Monday, January 11, 2010

I am disappointed that Mark McGwire told the truth

Yeah you read that right.

I prefer lying McGwire to this whole weepy “I wish I never played in the steroid era” McGwire.

Jon Heyman of SI asked a valid question when he said “if you lie for 10 years, and everyone knows you're lying, what's the value of finally telling the truth?”

Well the value was in the fact that he is in uniform again and was going to be hounded with questions about “the past” in spring training.

And oh yeah… his Hall of Fame candidacy could have a nice shot in the ass if he can start to portray himself as an honest martyr.

(Look how fast A-Rod and Andy Pettitte put their juicing behind them!)

But McGwire’s chance and heroism came and went in March of 2005. Imagine if he came clean when he went to Congress. There would be some backlash, but then people would start admiring his honesty.

He would have saved baseball in 1998 and then saved it again in 2005!

And when he first popped onto the ballot in 2007, two years would have come and gone and he’d have a better showing than 23.7% in the vote.

But that came and went… and if we learned anything from Pete Rose, it’s that if you lie for decades at a time, people aren’t so quick to applaud your confession when it seems to have ulterior motives.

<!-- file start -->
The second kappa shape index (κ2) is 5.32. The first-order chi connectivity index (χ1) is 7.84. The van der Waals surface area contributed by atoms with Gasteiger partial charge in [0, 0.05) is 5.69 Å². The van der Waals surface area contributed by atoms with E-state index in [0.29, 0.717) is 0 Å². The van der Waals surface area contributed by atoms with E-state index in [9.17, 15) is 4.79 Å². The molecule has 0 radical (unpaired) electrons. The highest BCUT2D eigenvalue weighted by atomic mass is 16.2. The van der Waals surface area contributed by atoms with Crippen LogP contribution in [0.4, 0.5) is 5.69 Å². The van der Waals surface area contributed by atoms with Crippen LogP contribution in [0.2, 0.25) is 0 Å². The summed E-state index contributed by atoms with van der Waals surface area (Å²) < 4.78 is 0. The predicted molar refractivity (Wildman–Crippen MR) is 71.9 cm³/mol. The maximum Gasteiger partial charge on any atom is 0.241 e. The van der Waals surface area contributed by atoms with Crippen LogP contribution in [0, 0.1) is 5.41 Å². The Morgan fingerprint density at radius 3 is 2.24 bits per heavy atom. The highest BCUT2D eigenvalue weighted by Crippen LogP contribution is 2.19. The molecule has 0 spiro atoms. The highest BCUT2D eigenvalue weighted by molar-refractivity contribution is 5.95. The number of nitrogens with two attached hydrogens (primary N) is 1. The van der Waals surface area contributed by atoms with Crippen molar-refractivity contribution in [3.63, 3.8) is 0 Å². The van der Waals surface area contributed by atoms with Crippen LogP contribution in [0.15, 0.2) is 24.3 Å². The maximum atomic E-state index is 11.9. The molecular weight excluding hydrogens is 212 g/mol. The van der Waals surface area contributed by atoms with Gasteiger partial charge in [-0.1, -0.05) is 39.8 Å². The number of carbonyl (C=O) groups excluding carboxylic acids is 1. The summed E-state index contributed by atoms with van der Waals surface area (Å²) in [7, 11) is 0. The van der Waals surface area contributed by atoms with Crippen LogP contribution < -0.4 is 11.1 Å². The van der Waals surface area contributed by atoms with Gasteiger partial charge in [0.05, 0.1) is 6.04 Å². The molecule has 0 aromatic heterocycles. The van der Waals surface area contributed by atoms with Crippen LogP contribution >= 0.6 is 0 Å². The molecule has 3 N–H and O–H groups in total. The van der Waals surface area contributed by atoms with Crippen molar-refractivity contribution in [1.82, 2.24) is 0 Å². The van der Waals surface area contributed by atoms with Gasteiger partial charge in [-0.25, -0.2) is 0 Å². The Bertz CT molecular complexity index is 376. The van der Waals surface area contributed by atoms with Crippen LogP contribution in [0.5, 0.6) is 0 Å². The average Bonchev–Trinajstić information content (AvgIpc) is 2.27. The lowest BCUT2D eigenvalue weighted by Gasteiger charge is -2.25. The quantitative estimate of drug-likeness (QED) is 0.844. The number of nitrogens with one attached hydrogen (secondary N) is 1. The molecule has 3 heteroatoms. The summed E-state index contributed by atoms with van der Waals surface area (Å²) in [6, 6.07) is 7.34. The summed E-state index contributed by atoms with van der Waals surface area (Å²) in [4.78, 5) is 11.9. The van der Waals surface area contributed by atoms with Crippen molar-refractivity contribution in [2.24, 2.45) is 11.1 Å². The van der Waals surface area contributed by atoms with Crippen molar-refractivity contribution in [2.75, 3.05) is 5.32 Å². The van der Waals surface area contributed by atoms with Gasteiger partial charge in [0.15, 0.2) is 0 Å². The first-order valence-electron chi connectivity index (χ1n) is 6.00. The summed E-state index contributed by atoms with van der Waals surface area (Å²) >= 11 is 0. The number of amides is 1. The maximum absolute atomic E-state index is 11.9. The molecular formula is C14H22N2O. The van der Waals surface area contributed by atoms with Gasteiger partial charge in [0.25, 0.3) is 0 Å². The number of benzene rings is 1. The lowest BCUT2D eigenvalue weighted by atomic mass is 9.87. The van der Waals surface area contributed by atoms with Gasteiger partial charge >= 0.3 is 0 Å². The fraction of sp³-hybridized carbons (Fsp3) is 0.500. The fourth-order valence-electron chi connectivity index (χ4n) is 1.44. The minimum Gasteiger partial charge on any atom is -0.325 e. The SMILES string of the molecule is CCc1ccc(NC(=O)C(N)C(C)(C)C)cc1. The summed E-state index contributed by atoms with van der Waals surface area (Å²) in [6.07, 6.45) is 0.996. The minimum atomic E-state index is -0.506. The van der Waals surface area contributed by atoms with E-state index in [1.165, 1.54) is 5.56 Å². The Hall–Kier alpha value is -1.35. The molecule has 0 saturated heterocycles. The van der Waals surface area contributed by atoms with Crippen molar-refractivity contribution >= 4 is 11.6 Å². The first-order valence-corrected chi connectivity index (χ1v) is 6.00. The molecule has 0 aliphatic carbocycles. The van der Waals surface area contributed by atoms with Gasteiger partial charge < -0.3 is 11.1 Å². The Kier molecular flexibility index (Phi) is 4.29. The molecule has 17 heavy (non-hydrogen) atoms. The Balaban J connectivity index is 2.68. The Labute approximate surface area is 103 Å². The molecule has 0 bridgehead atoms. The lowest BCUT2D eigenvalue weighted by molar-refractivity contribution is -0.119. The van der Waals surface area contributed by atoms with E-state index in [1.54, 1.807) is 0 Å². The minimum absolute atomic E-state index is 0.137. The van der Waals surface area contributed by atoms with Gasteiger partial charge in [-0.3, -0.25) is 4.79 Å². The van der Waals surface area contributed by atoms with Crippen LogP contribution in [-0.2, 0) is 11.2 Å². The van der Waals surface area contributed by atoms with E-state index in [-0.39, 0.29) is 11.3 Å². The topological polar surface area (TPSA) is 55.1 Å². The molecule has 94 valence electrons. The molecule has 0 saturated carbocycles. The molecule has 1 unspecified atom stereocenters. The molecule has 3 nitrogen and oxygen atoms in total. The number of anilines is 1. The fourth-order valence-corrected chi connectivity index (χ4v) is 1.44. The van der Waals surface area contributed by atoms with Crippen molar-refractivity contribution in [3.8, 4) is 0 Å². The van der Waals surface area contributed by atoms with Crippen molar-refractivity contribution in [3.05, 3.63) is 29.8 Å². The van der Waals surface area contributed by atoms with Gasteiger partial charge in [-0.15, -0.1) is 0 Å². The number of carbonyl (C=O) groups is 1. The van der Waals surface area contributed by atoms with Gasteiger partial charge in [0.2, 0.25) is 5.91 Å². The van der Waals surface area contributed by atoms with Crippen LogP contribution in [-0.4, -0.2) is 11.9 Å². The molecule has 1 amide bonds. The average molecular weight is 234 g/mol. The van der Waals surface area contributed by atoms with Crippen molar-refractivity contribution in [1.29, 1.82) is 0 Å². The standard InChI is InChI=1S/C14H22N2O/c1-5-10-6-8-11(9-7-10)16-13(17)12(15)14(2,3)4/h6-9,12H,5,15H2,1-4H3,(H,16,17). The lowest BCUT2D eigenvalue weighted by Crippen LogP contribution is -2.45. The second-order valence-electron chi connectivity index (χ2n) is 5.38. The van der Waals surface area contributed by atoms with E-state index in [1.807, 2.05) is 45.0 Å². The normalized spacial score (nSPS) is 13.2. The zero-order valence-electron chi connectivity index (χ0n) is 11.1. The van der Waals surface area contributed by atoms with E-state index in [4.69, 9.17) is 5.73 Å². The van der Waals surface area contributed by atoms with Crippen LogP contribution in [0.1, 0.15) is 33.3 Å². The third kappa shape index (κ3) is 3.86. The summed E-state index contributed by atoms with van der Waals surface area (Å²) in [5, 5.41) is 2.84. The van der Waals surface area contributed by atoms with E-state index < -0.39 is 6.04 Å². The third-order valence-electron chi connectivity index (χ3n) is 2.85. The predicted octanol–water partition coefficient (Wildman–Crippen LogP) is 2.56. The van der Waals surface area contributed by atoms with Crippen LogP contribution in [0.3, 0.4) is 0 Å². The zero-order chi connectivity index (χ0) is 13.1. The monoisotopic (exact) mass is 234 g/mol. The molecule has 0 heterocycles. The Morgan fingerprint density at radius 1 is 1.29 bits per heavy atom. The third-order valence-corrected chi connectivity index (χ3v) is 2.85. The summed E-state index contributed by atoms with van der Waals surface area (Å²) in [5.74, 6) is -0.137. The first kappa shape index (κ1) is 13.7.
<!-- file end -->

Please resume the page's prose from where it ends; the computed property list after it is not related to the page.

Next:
And frankly it’s no longer fun.

It could be my fascination with con artists, but isn’t it cool to watch someone lie when you know they are lying… and everyone on the PLANET knows they are lying.

I almost admire the stones of someone who carries out a lie in the face of overwhelming evidence.

The other night Richard Heene, the Balloon Boy’s dad, was on Larry King and it was fascinating.

What he did was a hoax. Everyone knows that. His wife admitted it. His kids admitted it. HE admitted it in a court of law.

Then he came on Larry King, realizing that his 15 minutes of fame were long gone, and he insisted that it wasn’t a hoax and he truly thought his son was in the balloon.

And Larry kept asking “Why did you plead guilty?” “Why didn’t you press forward?” And his responses kept getting more and more incomprehensible. Yet he stuck to his guns. Cried a few times. Made no sense and lied through his teeth in front of millions of people and a grand total of zero people believed him.

He even brought a character witness to show he was telling the truth and his friend didn’t even confirm what he was saying.

Yet he pressed on.

It was good TV.

I was hoping for more of the same with Big Mac.

Oh well… we’ll always have Clemens and Bonds.

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  1. For a moment I thought that picture of Richard Heene was Roger Clemens

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